Letters

Letters to the editor dated September 9, 2020

| Updated on September 09, 2020 Published on September 09, 2020

Loan moratorium

This refers to ‘Is interest waiver on moratorium fair?’ (September 9). In the current scenario, banks are under threat from the inevitable rise in stressed and bad assets as well as of the related cost on the loan losses.

Besides, banks have to ensure the transmission of the effect of the monetary policy rate cuts to the end-beneficiaries of the economy through a similar reduction in the lending rate. As such, to control the cost of funds, banks are under pressure to reduce the interest rates on deposits and ultimately the stooges are the depositors who are contributing the resources to the bank.

The moratorium on the payback of loan instalment and interest has been allowed to the borrowers to ease repayments in consonance with the generation of cash flows. Waiving the interest is not financially feasible and it is against prudent banking practice. Recovering interest on loans and on the defaulted interest is essential to compensate the time value of money and, thereby, sustain the profitability, creditworthiness and credibility of the lenders. The government must stick to that.

VSK Pillai

Changanacherry

Interest waiver

When it comes to waiving interest, one must say that whatever interest had accumulated during the moratorium period on the deferred EMIs needs to be paid. At the same time, it would be logical to expect waiver on interest on interest accrued. Banks arguing against interest waiver need to answer a question.

What about funds locked in NPAs to the tune of ₹7.27-lakh crore? Most of them have been, or are in the process of, getting written off. Here, both interest and principal are at risk of being lost. Who should be held accountable for this mismanagement?

Further, in this case, is it fair for PSBs to get government support in terms of capital infusion out of taxpayers’ money for their survival? Banks cannot be choosy and project themselves as epitome of virtue when it comes to the issue of collecting interest on funds under moratorium.

Srinivasan Velamur

Chennai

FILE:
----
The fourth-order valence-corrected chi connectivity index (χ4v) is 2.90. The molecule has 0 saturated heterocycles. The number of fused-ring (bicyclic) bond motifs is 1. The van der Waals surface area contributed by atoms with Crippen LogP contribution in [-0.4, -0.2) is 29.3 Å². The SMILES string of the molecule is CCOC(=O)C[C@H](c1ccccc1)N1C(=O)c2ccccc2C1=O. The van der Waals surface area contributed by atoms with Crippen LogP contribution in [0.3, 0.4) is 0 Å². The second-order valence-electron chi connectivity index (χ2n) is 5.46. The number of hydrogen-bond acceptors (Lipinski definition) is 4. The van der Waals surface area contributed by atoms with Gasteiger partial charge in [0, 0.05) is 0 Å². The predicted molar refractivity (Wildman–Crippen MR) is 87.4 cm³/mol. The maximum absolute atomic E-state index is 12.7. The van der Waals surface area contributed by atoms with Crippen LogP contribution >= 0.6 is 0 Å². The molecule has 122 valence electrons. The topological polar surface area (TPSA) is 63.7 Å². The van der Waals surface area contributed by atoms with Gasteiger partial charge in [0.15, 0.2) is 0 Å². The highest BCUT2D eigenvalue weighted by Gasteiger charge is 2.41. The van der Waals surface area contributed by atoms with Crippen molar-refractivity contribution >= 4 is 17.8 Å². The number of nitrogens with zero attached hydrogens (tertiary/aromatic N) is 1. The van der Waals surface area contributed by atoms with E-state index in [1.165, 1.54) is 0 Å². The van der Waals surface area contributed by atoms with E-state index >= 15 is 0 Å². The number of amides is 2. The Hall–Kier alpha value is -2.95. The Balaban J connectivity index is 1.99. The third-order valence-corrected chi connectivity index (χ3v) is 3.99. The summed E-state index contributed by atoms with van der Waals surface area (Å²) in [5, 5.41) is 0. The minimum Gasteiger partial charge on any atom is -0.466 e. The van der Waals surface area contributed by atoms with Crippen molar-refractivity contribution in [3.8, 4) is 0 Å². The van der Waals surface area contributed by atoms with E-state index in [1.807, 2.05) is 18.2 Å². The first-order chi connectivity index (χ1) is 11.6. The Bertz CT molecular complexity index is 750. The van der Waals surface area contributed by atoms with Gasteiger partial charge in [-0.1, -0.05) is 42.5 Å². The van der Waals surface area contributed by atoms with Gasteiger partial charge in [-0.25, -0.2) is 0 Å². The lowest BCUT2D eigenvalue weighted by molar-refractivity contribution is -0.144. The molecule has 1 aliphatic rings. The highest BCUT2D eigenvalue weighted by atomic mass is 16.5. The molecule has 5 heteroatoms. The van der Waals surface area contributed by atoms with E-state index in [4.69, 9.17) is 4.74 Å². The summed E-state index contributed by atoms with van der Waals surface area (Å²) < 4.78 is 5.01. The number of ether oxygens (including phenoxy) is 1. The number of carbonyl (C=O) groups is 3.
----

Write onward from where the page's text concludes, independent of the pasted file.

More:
Kamath committee

Apropos ‘Prudent framework’ (September 9), the KV Kamath-led committee’s sector-specific, rather than one-size-fits-all, approach needs to be commended. While coming out with various financial ratios for each of these sectors, it has taken into account that past errors of lenders do not occur again. For an overall and balanced revival, the issues of each stakeholder in the whole supply chain have to be resolved.

The idea of an ongoing committee, which on a regular interval can guide banks to course correct, would be helpful.

Bal Govind

Noida

Covid vaccine

This is with reference to ‘No safety shortcuts for Covid vaccine’ (September 9). Vaccine makers around the world should no doubt work with a sense of urgency to tackle the pandemic crisis. However, safety and efficacy of the vaccine should be paramount and all standard protocols need to be duly followed. Vaccine makers should ensure that their communications on the status of vaccine trials are fact-based and the same need to be widely disseminated by the media agencies.

Nandakumar V

Chennai

PSU disinvestment

This refers to ‘Postpone BPCL, Air India stake sales’ (September 9). Disinvestment of PSUs will unlock tremendous value by way of enhanced professionalism, new global markets, maximising value to shareholders, access to advanced technologies, and so on.

It will create a level-playing field between public and private players and lessen the monopoly of public companies and, thereby, make the market competitive.

Companies like BPCL are doing fairly well, but in a protected environment with no competition. As for Air India, it is devouring taxpayers’ money and its disinvestment will benefit the government. As the world is moving towards non-conventional sources of energy, the future of the oil sector is bleak. Hence, the divestment of BPCL should be fast-forwarded.

Deepak Singhal

Chennai

LETTERS TO THE EDITOR Send your letters by email to bleditor@thehindu.co.inLetters to the editor dated September 8, 2020 or by post to ‘Letters to the Editor’, The Hindu Business Line, Kasturi Buildings, 859-860, Anna Salai, Chennai 600002.

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Published on September 09, 2020
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